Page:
Medical Xpress, from the British Journal of Psychology:
Results of the study show that the unfamiliar participants chose a different set of ‘good likeness’ images compared to those that people had selected of themselves. Surprisingly, the images selected by strangers also led to better performance on the online face matching test. The size of the advantage in other-selection over self-selection was quite large—self-selected images were matched seven per cent less accurately compared to other-selected images.
White said: “It seems counter-intuitive that strangers who saw the photo of someone’s face for less than a minute were more reliable at judging likeness. However, although we live with our own face day-to-day, it appears that knowledge of one’s own appearance comes at a cost. Existing memory representations interfere with our ability to choose images that are good representations or faithfully depict our current appearance.”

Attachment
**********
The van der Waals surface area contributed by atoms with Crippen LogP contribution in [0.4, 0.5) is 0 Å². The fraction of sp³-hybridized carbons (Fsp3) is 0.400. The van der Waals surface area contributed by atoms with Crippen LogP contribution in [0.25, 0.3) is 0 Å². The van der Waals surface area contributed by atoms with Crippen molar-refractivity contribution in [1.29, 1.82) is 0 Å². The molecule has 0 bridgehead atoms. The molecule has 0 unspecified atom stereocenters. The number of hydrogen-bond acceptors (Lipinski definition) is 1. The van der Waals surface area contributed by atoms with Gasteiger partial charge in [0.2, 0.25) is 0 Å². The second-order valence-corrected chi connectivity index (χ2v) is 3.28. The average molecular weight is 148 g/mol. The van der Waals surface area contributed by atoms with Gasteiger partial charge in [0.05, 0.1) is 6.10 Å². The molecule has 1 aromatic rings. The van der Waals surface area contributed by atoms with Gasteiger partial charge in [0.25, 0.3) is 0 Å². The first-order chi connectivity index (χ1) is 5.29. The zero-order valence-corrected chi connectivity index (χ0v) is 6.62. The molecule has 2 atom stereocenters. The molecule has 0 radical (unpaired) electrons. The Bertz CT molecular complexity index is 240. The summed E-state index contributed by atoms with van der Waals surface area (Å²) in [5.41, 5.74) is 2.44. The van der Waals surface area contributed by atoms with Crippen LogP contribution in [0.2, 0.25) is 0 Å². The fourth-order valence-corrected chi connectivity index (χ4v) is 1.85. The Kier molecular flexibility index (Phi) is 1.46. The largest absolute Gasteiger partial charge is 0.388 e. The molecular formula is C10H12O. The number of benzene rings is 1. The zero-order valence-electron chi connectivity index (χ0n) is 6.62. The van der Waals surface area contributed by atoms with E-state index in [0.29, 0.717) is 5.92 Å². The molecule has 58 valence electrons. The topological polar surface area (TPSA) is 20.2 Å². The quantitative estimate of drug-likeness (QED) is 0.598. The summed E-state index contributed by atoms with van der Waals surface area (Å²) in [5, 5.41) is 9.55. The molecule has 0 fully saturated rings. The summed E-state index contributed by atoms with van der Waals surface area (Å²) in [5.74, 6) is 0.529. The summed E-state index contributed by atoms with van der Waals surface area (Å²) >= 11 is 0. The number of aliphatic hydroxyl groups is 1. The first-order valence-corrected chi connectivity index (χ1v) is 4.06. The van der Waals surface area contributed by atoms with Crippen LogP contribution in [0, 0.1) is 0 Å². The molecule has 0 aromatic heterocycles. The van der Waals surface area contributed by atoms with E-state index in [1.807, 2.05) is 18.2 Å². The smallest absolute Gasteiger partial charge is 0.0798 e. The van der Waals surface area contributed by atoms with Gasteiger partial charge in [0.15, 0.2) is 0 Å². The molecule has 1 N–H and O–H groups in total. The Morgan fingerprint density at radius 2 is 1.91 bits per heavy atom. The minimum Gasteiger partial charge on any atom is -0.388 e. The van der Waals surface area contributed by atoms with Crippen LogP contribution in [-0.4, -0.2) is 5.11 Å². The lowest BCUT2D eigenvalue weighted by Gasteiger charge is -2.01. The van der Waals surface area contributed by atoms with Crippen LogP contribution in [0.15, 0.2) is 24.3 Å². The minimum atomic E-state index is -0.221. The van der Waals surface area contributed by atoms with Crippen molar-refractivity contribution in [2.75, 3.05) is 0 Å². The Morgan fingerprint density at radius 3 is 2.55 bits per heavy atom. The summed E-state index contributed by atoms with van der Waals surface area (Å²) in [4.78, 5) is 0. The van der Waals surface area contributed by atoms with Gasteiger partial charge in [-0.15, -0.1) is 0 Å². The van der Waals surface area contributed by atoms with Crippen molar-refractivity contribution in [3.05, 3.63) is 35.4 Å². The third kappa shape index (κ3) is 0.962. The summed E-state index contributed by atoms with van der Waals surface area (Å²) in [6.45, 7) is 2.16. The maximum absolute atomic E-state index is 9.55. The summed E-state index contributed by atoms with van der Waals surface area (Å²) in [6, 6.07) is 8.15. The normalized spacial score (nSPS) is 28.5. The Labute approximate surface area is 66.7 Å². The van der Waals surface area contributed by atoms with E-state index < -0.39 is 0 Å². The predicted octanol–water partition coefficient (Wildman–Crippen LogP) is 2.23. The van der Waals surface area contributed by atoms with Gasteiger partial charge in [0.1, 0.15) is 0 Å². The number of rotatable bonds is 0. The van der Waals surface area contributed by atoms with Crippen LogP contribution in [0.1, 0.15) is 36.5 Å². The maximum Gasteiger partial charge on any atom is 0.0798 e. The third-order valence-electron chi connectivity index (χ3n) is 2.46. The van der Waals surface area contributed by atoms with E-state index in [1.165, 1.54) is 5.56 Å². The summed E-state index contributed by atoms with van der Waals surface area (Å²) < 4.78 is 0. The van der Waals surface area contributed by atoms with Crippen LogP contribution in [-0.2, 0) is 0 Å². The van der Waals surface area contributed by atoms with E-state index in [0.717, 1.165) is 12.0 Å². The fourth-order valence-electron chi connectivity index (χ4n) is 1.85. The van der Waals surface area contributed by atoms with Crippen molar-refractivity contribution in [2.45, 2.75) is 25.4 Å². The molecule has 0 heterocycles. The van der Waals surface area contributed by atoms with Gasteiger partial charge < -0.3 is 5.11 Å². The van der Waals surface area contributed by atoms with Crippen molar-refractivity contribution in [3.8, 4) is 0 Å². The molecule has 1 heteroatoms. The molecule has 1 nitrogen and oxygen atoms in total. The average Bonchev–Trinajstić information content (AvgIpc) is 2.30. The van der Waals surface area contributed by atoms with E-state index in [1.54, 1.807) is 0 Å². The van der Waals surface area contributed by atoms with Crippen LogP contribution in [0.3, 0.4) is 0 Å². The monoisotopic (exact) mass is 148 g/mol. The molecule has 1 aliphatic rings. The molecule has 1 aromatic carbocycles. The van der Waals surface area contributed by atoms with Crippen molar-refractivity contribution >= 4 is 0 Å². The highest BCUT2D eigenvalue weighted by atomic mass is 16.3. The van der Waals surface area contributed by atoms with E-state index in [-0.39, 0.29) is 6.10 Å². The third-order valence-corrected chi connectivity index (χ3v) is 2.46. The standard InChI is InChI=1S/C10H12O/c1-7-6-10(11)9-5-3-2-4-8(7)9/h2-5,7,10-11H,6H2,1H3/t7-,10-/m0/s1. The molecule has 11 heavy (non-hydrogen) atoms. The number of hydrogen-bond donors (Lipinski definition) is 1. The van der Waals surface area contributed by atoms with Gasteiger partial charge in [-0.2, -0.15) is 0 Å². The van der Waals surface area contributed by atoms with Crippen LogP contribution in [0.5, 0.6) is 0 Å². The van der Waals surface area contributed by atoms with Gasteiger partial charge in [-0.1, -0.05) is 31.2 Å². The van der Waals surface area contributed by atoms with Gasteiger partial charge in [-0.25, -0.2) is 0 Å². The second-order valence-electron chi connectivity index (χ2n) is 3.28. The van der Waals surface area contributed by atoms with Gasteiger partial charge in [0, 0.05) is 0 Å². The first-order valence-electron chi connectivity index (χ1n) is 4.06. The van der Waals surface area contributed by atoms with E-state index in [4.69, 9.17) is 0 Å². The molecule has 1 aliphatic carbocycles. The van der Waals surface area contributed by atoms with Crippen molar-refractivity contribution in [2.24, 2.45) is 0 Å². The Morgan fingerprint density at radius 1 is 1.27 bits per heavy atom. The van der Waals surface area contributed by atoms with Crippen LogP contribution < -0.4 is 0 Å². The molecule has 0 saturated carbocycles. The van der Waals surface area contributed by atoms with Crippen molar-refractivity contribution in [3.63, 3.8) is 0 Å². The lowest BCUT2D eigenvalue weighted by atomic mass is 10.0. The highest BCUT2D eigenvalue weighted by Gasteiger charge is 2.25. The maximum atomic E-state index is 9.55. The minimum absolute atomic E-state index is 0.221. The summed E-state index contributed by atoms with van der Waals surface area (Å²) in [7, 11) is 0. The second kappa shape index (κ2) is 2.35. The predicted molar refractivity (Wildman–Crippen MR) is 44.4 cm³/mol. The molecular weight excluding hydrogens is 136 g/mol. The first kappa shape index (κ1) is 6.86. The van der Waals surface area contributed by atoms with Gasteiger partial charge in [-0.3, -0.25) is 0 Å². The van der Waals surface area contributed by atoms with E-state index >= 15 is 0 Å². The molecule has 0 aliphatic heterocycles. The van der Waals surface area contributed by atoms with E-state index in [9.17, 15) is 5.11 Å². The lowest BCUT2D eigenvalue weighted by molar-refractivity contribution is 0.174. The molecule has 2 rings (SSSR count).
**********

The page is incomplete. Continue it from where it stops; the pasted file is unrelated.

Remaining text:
Interesting, especially because this isn’t depersonalization or prosopagnosia, but a run-of-the-mill inability (or aversion) to perceive what we see when we see ourselves. But I can understand it — when I look in the mirror, all I see is a smudge of pixels.